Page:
Wednesday, 29 November 2017

November doldrums

We were away for all of October, travelling in Indonesia (see my travel blog), and returned to find the garden preparing itself for winter.

With the exception of a few blue spires of monkshood (Aconitum carmichaelii 'Arendsii'), foliage colours of green, russet, gold and silver dominate the backyard.
A new acquisition this year, Cotinus 'Young Lady', a compact form of smokebush, is among the clearest golds, with dark red slowly seeping out between the veins.

Similar colouring infuses a native currant in a corner of the vegetable garden, although more of it has already deepened to red.

In front of the house, Disanthus cercidifolius, which looked so vibrant at the end of September... now a scrawl of bare branches above the dying foliage around its base.

Not all is in decline however. This is the moment for Mahonia 'Winter Sun' to shine. Its buds are already bursting with the promise of winter flowers that will lure Anna's hummingbirds to join the juncos and chickadees who are enlivening the garden every day as they hunt for bugs and seeds among the debris.

Clematis seedheads

By October the garden is in decline. Even so, there are some bright sparks if you look closely, and sparks is a good way to describe the spiralling seedheads of my various clematis. I have quite a few of these as it's hard not to like a vine that flowers so generously and then offers a wholly different aspect in fall.
'Gravetye Beauty' flowers late, so its last crimson blooms glow alongside bright green seedheads that remind me a little of kitchen pot scrubbers.

'Willy', on the other hand, flowered in late spring and has taken all summer to manufacture these feathery tufts, accented here by a green fly that I didn't notice at the time.

'Huldine' produces small explosions of gold, tipped with chocolate.

C.ochroleuca, a miniature sprawler, has a spidery look.

And C. recta, which I've pictured in previous years with cobalt blue seeds, this year has begun with pale yellow ones, each with a squirrel tail of pure white

Saturday, 2 September 2017

Seeing Red

In spring and early summer, the garden is awash in blues, pinks and purples, but with the hotter days of August and into September, just when everything else begins to look tired, along come some hot colours to match the weather and draw attention away from their faded companions.

  Lobelia cardinalis 'Victoria' with scarlet flowers on tall dark chocolate stems is the most striking, and draws a lot of visits from hummingbirds.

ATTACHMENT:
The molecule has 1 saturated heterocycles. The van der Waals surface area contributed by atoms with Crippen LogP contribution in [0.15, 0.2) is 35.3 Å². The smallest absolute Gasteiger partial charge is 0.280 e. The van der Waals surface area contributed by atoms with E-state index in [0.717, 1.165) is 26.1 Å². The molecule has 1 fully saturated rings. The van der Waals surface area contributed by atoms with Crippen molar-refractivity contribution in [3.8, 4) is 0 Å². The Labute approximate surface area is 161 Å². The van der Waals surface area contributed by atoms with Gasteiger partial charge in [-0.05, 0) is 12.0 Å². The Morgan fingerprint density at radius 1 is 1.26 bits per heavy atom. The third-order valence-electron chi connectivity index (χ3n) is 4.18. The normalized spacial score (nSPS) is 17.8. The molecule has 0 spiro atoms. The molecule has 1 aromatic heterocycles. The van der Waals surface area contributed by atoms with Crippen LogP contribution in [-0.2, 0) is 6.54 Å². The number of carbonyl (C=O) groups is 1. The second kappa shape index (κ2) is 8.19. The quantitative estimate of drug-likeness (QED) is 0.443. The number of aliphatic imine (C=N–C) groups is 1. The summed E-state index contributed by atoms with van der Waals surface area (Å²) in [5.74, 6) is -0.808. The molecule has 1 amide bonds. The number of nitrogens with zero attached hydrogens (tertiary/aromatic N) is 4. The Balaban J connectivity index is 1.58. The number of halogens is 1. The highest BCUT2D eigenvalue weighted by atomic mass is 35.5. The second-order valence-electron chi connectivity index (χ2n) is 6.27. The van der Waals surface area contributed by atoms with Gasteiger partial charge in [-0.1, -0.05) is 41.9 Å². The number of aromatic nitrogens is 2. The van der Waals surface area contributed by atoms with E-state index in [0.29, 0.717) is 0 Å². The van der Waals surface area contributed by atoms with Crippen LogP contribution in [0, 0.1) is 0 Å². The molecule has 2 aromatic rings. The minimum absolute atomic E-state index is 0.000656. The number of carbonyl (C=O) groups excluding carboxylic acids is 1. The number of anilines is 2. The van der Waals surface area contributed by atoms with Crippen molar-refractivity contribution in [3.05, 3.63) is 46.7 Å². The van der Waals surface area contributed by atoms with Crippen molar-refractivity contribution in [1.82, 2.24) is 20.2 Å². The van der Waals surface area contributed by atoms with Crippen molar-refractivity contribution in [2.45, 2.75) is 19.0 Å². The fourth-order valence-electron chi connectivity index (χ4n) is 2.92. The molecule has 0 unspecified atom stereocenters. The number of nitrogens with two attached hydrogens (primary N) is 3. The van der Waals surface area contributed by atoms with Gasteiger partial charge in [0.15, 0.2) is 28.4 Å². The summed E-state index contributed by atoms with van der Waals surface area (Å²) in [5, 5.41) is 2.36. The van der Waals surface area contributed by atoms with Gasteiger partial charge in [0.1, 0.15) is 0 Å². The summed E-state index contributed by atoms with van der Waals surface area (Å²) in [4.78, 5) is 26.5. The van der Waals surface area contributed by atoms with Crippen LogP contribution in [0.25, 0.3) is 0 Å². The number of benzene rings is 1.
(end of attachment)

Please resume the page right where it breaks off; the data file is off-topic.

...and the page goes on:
Right beside it is Helenium 'Rubinswerg', which has clumped up nicely in only a year. It has more orange in it, and I haven't quite decided whether it complements or clashes with the lobelia.

Off in a shady corner, Hydrangea serrata 'Beni' is still putting on a show. As the season progresses, more red and purple tones will seep into its leaves.

In a back corner, Rodgersia aesculifolia 'Maurice Mason' has a single frond of a more dusky red. This is a plant that has been reluctant to bloom. I'll give it a good top-dressing this fall, but if it doesn't reward me with more flowers next year, it's on borrowed time.

Out in front of the house, my recent acquisition of Disanthus cercidifolius has a few crimson leaves etched with gold, anticipating its eventual autumn blaze. Since this is its first year here, I'm looking forward to the coming show.

I now have an urge to put more reds into the mix at this time of year and would welcome any suggestions.

Sunday, 13 August 2017

A Season of Birds (and a Butterfly)

(I wrote this post back in August, but couldn't get my video files to load. I think they are functioning now. Even if they're not, at least the still photos are on record.)

It's been a good year for birds.  I first hung my home-made chickadee nesting tube two years ago, and although a pair has investigated it every spring, this is the first year they've settled in and raised a family.

Hummingbirds have been frequent visitors too - ever since the roses began to bloom. The chickadees weren't happy when one came too close.

After the babies left the nest, I took down the tube to investigate and extracted the little cup made, as far as I can tell, out of the wood shavings I supplied, plus spiderwebs and cat hair.

More recently, sparrows have arrived to enjoy seedheads and the last of the blueberries. One little guy sat on my windowsill as I worked and gazed at me longingly.  Or maybe it was just his reflection he was admiring.

Bush tits are also coming for seeds, especially on my 10-foot tall lovage plant. They are very quick to take off in a flurry of tiny wings if they sense any nearby movement, so I've been unable to get a clear photograph.

Most of the butterflies I see are cabbage whites, but for a few days a swallowtail was a regular visitor to Daphne 'Eternal Fragrance'. Like the bush tits, it was always on the move and I had to discard a lot of photos with only the tip of a wing in the frame before I got lucky.

Wednesday, 9 August 2017

July doldrums